Hiding from the storm…

This is a tricky time for gardeners.  Impatience can be the name of the game, as warm, sunny days are followed, as now today, with battering winds and rain.  I am sitting here looking out apprehensively as a tall pine tree, within reach of the house, twists and turns in the wind with a full canopy of leaf and branch.  Our mad dog, Dave and I, were out earlier and beat a hasty retreat when a large 15′ tree branch crashed to the ground about 5m from us.  The only good thing is that, usually with us, a storm that brews up so quickly dies down quickly, even if it is a bit dramatic in spate.  I hope the daffodils, the first ones just ready to burst buds, are supple enough to take it and bounce back.

So, the mind turns to Spring and the new plants, as well as old favourites, that I am trying this year.  I have taken a firm line with my Miscanthus seedlings, dug them out, potted some up for a plant exchange in the village in April.  The same thing has happened to a slightly over-enthusiastic clump of Hellebores, orientalis and foetidus, all of which have been potted up for the plant exchange.   I really value Helleborus foetidus for its elegant, almost tropical foliage, and the beautiful red lip on the inside of the flower, which is glorious if caught in the sun.   It is also known as the stinking hellebore, something to do with the leaves when wet- but I have never noticed this.  With me, once established, it will sprint for England, so tight management is required.

Helleborus foetidus in evening light Mar
Helleborus foetidus in evening sun, Tostat, March 2015

This year, for the first time in years, I am having a go at using shrubs properly, and have invested in some that are new to me.  Monty Python has not exactly helped the shrub- nor indeed, has the over-enthusiastic use of quite boring ones in British gardens of the 60s and 70s.  But for several years, Noel Kingsbury, who I very much like as a garden writer, has been heralding the return of the shrub- so I thought I would join him.

So, at the front of the house where I inherited some rather tired old bits of hydrangea, one of which I am keeping, I am planting 2 Viburnum plicatum f. tomentosum  ‘Shoshoni’ between the windows where their width won’t get in the way of the shutters being folded back.  Here is a second cousin of ‘Shoshoni’ which I saw at the Inner Temple Garden in London last April, and really liked.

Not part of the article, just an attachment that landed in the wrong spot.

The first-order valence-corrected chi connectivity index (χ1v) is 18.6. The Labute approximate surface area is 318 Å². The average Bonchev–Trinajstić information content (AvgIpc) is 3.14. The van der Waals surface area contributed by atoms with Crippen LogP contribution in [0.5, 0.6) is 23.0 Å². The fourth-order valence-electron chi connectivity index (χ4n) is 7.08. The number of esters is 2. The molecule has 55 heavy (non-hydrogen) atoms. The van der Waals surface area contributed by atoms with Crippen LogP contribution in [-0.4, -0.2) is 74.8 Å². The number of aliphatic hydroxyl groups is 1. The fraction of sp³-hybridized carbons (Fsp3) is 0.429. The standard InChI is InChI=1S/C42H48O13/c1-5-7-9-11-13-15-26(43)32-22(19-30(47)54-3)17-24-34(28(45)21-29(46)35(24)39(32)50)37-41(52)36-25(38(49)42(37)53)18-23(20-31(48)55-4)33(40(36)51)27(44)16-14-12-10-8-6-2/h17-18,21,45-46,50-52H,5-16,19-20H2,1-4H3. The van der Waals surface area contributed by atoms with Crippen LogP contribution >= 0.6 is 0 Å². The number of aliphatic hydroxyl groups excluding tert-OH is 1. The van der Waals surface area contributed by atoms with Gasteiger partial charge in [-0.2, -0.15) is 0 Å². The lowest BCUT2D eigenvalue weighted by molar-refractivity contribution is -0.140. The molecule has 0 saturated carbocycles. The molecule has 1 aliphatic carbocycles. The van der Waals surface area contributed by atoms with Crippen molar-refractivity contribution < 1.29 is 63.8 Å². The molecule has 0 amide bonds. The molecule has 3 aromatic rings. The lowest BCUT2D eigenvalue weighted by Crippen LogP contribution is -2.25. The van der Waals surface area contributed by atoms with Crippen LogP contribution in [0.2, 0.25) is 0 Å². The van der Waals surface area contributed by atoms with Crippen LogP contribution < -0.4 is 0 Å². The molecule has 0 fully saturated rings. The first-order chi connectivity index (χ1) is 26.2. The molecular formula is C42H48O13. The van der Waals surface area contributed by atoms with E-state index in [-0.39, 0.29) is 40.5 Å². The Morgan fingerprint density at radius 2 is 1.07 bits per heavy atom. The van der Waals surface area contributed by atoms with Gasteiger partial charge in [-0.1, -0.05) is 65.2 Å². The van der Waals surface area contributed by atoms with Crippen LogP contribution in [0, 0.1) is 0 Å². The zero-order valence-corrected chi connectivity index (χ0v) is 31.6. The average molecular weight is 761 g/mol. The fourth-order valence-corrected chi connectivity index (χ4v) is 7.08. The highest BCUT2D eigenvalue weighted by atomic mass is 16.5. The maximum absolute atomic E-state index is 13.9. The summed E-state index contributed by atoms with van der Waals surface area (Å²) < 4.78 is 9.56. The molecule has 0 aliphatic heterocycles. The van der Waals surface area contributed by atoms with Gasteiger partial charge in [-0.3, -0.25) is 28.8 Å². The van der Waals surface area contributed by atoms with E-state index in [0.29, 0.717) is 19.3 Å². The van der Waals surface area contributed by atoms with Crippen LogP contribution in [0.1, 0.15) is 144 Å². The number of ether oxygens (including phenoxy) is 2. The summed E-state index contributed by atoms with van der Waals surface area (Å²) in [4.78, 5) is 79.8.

Viburnum IT 415
Viburnum plicatum ‘Mariessii’ ( I think) at the Inner Temple Garden, London, April 2015

‘Shoshoni’ will, I think, be wider, flatter shaped and only about 1.5m high, ish.  But it will give a fairly classical look to the front of the house, which I don’t think wants a riot of colour, unlike what I love at the back!  My plant is currently about 20cm tall, so it will take a while, but, given the vagaries of rainfall, I think I am better off waiting with a little plant that will toughen up, than spending much more on a big one that could fail.

And, pairing up with ‘Shoshoni’ will be a couple of Deutzia gracilis ‘Nikko’ growing under the windows.  A small, slender, spreading deutzia, it will look very pretty there and not irritate the windows.  Now, it may be a little sunny there for the Deutzia, but there is a fair bit of rain run-off from the roof, which keeps it on the moist side of dry.  I was inspired to try this by the great blog written by Carolynn’s Shade Garden, whose selections are delectable and knowledgably written of, and photographed by Carolynn.  I don’t have a lot of shade, but she is a great reference point and thoroughly to be recommended.

Deutzia Nikko
Deutzia gracilis ‘Nikko’ photo credit: http://www.carolynnshadegardens.com

About 10 years ago, passing a super-cheap bag of Crocosmia ‘Lucifer’ bulbs at a Homebase somewhere, I bought the bag and planted them at the front of the house.  I have now mostly lifted them all to make way for the new shrubs, but it’s a blessing because, owing to the aforementioned rain run-off, these Crocosmia have spent their entire life flattened and flowering horizontally.  So, they will go to a better place in due course.  I adore Crocosmia, the colours, the fine, upright (well, except for these ones) leaves and the fact that they are totally bomb-proof.  I wish they flowered for longer with us, usually the late summer heat cooks them a bit.

Crocosmia Lucifer 3 615
Crocosmia ‘Lucifer’, just before flattening, Tostat, June 2015

I have another Crocosmia rain run-off problem which I hadn’t thought about till the last couple of years.  Underneath our beautiful and much-loved banana, well, actually nearly 2m away, I planted a stand of an unknown orangey Crocosmia, smaller than ‘Lucifer’, which I got at a plant stall locally from an old chap.  Trouble is, it only takes one big rainstorm in the summer, and the banana leaves create a Niagara Falls-type effect, pretty much flattening the Crocosmia altogether.   Here’s a snap of a really bad banana deluge after a massive storm in 2014.

Banana and Andy Jul 2014
Banana and Andy, Tostat, summer 2014

So, the Crocosmia need to come out, be found a new home, and a more robust solution found.  I feel another shrub coming on…